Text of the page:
This type of album is perfect for the intermediate collector. They often come with slipcases and can be easily stored, including in a safe. Accessing stamps and reviewing them is a breeze and adding stamps or pulling stamps out is simple.
These are pricey, but for collections that are destined to be highlighted, professional albums are the best choice. These have hingeless mounting systems and archival quality polyester sheets that allow you to see the stamp from both sides. This type of system is crisp, professional looking, and great for presenting stamps as a collection.
No matter how you store the actual stamps or the type of albums you use, slipcases are the best choice for protecting your albums when you are not reviewing them or working on them. They are durable, and they provide protection against sunlight etc. They are also easily stored.
3. Glassine Envelopes
If you are in the process of selling a stamp or storing stamps for placement, these types of envelopes are the way to go. They are transparent and grease, dirt, water and air resistant. This is the way to store stamps you pulled from an album or have yet to put in an album.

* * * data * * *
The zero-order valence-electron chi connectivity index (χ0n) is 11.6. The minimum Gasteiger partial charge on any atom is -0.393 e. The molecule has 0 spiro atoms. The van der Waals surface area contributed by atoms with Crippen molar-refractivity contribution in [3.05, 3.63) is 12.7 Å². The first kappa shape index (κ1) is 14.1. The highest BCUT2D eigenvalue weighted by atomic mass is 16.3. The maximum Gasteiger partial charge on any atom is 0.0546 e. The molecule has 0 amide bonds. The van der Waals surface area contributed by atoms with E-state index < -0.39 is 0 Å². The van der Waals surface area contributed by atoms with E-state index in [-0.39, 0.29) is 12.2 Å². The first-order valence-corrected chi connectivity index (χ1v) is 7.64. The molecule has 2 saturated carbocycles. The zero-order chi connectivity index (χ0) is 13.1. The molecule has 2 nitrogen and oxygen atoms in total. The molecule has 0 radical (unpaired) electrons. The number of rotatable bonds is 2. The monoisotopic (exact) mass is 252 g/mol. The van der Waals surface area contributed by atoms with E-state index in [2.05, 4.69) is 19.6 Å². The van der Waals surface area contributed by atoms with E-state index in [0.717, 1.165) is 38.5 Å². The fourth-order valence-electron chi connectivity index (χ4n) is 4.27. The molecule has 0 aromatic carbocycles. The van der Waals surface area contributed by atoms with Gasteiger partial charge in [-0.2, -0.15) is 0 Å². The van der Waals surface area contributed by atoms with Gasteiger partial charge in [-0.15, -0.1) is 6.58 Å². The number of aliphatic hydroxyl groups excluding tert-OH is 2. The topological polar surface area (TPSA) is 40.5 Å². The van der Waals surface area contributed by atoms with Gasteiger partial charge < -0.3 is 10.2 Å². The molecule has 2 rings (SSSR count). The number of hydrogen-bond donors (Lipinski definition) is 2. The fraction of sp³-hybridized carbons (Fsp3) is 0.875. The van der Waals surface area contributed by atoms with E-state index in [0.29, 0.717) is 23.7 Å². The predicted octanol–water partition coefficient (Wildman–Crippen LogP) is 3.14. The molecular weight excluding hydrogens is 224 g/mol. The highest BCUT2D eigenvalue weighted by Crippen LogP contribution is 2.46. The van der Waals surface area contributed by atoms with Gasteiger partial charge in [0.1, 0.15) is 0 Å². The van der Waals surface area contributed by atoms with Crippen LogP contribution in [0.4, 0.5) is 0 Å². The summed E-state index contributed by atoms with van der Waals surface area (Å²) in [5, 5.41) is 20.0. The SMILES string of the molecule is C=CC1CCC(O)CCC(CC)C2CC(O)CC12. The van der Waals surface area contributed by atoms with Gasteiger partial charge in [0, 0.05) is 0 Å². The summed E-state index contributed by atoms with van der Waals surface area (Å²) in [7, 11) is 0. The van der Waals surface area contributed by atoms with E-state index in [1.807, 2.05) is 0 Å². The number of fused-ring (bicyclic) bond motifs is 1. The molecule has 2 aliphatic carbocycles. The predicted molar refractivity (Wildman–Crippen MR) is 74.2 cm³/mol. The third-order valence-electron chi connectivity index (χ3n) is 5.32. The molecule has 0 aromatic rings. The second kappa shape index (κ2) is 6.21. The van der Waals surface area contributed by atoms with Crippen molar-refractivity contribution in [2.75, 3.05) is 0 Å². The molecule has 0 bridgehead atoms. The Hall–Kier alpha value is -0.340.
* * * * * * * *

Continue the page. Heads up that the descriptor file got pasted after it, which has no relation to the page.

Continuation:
Hinges have been around forever and are inexpensive and easy to use, with gum on one side and a fold that lets the stamp get attached to the hinge, and lets the hinge attach to an album book. The risk with hinges is that it can mess up the gum side of the stamp.
Most people today will go with mounts rather than hinges. They are made with a special archive-safe, transparent sleeve with black backing. Stamps stand out when you use these and are well protected.
6. Archival Supplies
To preserve your stamps, regardless of how you store them, use “archival quality” paper and products. These supplies are designed to neutralize acidity to avoid long term damage to stamps. Additionally, depending on how you store your booklets, a dehumidifier or dehumidifying agents should be used, particularly if you live in a humid climate.
No matter how you store your stamps, if you have a valuable collection, putting them in the best album available and leaving them out for anyone to walk away with defeats the purpose of storing them. If your collection has valuable stamps, you may want to seriously consider investing in a safe.
You want one that can manage several albums in slipcases. You also want a number-code entry system. The safe you choose should be fire and heat proof and, if possible, watertight. That means you will be investing several hundred dollars, but if your collection is worth more than that, it is a wise investment.
There are only a few secure ways to store stamps, so the focus must be on how they are presented and then safeguarded. Albums, slipcases and safes are the best ways to ensure your stamp collection is safe. Focusing all your storage on archival quality products will ensure your collection will be around for decades.